A Date Shake at Hadley
Hadley Fruit Stand - Cabazon
Samples At Shield Date Garden
Monday, April 19, 2010
We were looking forward to seeing the Cabazon dinosaurs, but, anticipation turned to dread after we found out that they are now owned by some Young Earth Creationists (YEC-kys). We were torn. These dinosaurs make a brief appearance in some of the media collateral of our youth: a Tears for Fears video, Everybody Wants to Rule the World, (had to work that in and boy is that video dated) and in the movie Pee Wee’s Big Adventure and we sort of wanted to see them, but, on the other hand supporting YEC was a hard pill to swallow. In the end, curiosity won out and we went with pills in throat. Besides, on the drive from Ontario Airport to Palm Springs you need a break from the barrage of billboards advertising oh-I-remember-them bands coming soon to a casino that you’ve never heard of.
The dinosaurs are located here in Cabazon, California. There are two exits for Cabazon, the exit closer to Palm springs (east exit) is where they are located. The dinosaurs include a 45 foot high concrete Apatosaurus with a gift shop in its belly (you walk up inside its tail to get there), a T. rex, a bit smaller that was not open, and a robotic dinosaur exhibition or maybe that was the museum – I don’t know because we didn’t go much further because we’d had enough after the Apatosaurus and T. rex and the rest requires some money to enter.
The dinosaurs were the idea of Claude Bell, a cast-iron sculptor for Knott’s Berry Farm. He built the Apatosaurus and the T. rex from 1964 until his death in 1988. He created the dinosaurs to help attract customers to his Wheel Inn Café located nearby. (Claude most likely supported evolution as does the scientific consensus today.) In the mid 1990s the dinosaurs were acquired by owners whose beliefs are essentially identical to Answers in Genesis (AIG), a YEC group. Once you get past the seemingly respectable credentials of the owners (Dr., Neurosurgeon, etc.) and the impressive pseudo-scientific references, listed with some authority I might add, the actual positions are just pure silliness. I find it easier to swallow a toy dinosaur than some of these “freaky facts”:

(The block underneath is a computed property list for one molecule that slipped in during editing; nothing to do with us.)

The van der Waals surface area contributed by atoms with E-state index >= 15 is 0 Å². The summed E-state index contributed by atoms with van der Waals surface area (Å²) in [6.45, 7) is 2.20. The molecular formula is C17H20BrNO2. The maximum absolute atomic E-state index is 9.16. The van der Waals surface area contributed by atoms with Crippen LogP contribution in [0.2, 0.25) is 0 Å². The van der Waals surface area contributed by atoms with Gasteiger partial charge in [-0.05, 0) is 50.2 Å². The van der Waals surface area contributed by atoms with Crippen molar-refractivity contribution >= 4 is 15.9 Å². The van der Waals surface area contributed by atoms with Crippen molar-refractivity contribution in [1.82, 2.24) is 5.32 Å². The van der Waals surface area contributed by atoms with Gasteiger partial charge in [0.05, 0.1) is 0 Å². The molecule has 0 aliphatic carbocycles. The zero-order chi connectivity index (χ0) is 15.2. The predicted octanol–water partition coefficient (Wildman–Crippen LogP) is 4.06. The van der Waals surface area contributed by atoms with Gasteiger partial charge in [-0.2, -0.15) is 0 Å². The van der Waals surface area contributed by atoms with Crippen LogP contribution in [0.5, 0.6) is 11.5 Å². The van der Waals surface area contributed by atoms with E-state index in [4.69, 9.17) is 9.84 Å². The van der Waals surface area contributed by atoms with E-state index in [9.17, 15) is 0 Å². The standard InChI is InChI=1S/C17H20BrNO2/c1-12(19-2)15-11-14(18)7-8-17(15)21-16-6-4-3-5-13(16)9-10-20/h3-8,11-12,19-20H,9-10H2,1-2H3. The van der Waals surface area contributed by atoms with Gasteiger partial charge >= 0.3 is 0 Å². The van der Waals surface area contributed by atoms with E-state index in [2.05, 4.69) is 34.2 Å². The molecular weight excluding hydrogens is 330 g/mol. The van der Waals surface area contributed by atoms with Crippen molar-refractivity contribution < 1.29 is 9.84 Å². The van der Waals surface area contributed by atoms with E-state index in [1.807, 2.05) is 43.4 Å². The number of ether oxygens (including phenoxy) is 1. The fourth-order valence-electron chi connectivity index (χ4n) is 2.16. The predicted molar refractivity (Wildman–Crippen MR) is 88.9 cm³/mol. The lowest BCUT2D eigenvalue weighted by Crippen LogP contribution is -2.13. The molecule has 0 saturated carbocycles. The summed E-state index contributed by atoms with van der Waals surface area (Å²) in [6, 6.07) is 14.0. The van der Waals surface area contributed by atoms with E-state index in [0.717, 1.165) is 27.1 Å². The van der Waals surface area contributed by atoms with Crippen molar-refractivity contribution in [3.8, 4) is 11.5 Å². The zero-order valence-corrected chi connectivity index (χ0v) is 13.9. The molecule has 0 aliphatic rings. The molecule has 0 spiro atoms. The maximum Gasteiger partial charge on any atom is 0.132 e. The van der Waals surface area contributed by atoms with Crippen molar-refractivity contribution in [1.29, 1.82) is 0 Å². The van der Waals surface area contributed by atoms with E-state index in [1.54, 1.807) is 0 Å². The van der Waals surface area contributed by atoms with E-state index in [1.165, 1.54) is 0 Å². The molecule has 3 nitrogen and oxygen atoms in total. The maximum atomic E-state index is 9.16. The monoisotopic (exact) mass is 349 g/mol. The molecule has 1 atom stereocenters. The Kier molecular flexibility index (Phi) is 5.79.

- Freaky fact 1: The dinosaurs arrived 6,000 years ago with Adam and Eve.
- Freaky fact 2: The dinosaurs were vegetarians in the Garden of Eden until someone (not naming names here) ate an apple, and then they became meat eaters.
- Freaky fact 3: The dinosaurs waited it out on Noah’s Ark like the rest of the animals and in case you were wondering how they actually all fit on the ark (you would think of that wouldn’t you!) the AIG folks have doozy of an explanation for that. It goes something like this: scientists have been confusing us all along giving dinosaurs all sorts of different names when in actuality there are just a few dozen dinosaurs species that could very comfortably get on the ark.
- Freaky fact 4: After the great flood, dinosaurs were probably called dragons because the word dinosaur wasn’t yet invented and then, they just sort of died out. Though some particular hardcore YECs might be looking for them in some remote jungle.
I spent some time reading the AIG site’s information and was put off by how they (un?)intentionally twist and turn facts into strange shapes that they then project for their young earth puppet show. There are many sites that easily debunk AIG, but who better to debunk then, well, some OLD Earth Creationists (Answers in Creation). Too bad they didn’t purchase the dinosaurs.
Sunday, April 18, 2010
It’s easy to pick on Bombay Beach, California. It’s had its share of ups and downs on the east side of the Salton Sea. First and foremost, what’s the Salton Sea? The Salton Sea is a very salty lake that was created when the Colorado River overflowed in 1905 into the Salton Sink and continued for approximately two years. It’s almost twice the surface area of Lake Tahoe by comparison and is entirely below sea level. It was hoped that the Salton Sea could somehow become a major tourist attraction, a sort of next-Palm Springs. That never happened due to a range of problems like increasing salinity of the sea, pollution and nutrients pouring into it with no outflows, and the vagaries of weather. For more on Salton Sea facts and myths see this article. For more on the history of the Salton Sea's wet/dry cycles over thousands of years see this timeline.
Now, about Bombay Beach. First, it’s on the edge of the Salton Sea (remember, no outflows, pollution, and increasing salinity?) and was flooded in 1976 and 1977 by Hurricane Kathleen and Doreen, respectively. Next you have smell and fish kills - tilapia that die because of an algae bloom in the water (due to nutrient rich waters) and wash up on shore en masse. (It's kind of a catch 22, nutrient rich waters nourish an underwater forest that the tilapia dine on. Migratory birds, for which the Salton Sea is an important feeding ground, in turn dine on the fish.) Finally, add to this list of challenging conditions, brutally hot summers. It’s a bit of a hard sell but anything can happen in the next thousand years. To learn more about the Salton Sea and Bombay Beach check out Plagues and Pleasures, a documentary about the Salton Sea and surrounding locations.